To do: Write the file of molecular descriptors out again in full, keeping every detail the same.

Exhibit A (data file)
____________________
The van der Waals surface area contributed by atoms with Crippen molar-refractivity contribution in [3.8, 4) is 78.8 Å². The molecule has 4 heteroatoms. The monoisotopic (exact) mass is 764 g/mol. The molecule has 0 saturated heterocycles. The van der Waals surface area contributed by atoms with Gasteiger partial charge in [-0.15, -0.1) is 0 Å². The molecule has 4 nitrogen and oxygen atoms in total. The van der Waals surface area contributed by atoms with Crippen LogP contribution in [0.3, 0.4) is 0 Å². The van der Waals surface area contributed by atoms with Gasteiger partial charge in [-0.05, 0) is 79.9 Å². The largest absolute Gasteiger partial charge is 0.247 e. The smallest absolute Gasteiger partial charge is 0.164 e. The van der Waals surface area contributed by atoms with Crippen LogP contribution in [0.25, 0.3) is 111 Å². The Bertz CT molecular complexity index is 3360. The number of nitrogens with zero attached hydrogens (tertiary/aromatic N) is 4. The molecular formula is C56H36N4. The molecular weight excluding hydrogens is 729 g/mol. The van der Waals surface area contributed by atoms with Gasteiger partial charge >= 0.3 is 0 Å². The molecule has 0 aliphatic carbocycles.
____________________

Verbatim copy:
The van der Waals surface area contributed by atoms with Crippen molar-refractivity contribution in [3.8, 4) is 78.8 Å². The molecule has 4 heteroatoms. The monoisotopic (exact) mass is 764 g/mol. The molecule has 0 saturated heterocycles. The van der Waals surface area contributed by atoms with Gasteiger partial charge in [-0.15, -0.1) is 0 Å². The molecule has 4 nitrogen and oxygen atoms in total. The van der Waals surface area contributed by atoms with Crippen LogP contribution in [0.3, 0.4) is 0 Å². The van der Waals surface area contributed by atoms with Gasteiger partial charge in [-0.05, 0) is 79.9 Å². The largest absolute Gasteiger partial charge is 0.247 e. The smallest absolute Gasteiger partial charge is 0.164 e. The van der Waals surface area contributed by atoms with Crippen LogP contribution in [0.25, 0.3) is 111 Å². The Bertz CT molecular complexity index is 3360. The number of nitrogens with zero attached hydrogens (tertiary/aromatic N) is 4. The molecular formula is C56H36N4. The molecular weight excluding hydrogens is 729 g/mol. The van der Waals surface area contributed by atoms with Gasteiger partial charge >= 0.3 is 0 Å². The molecule has 0 aliphatic carbocycles.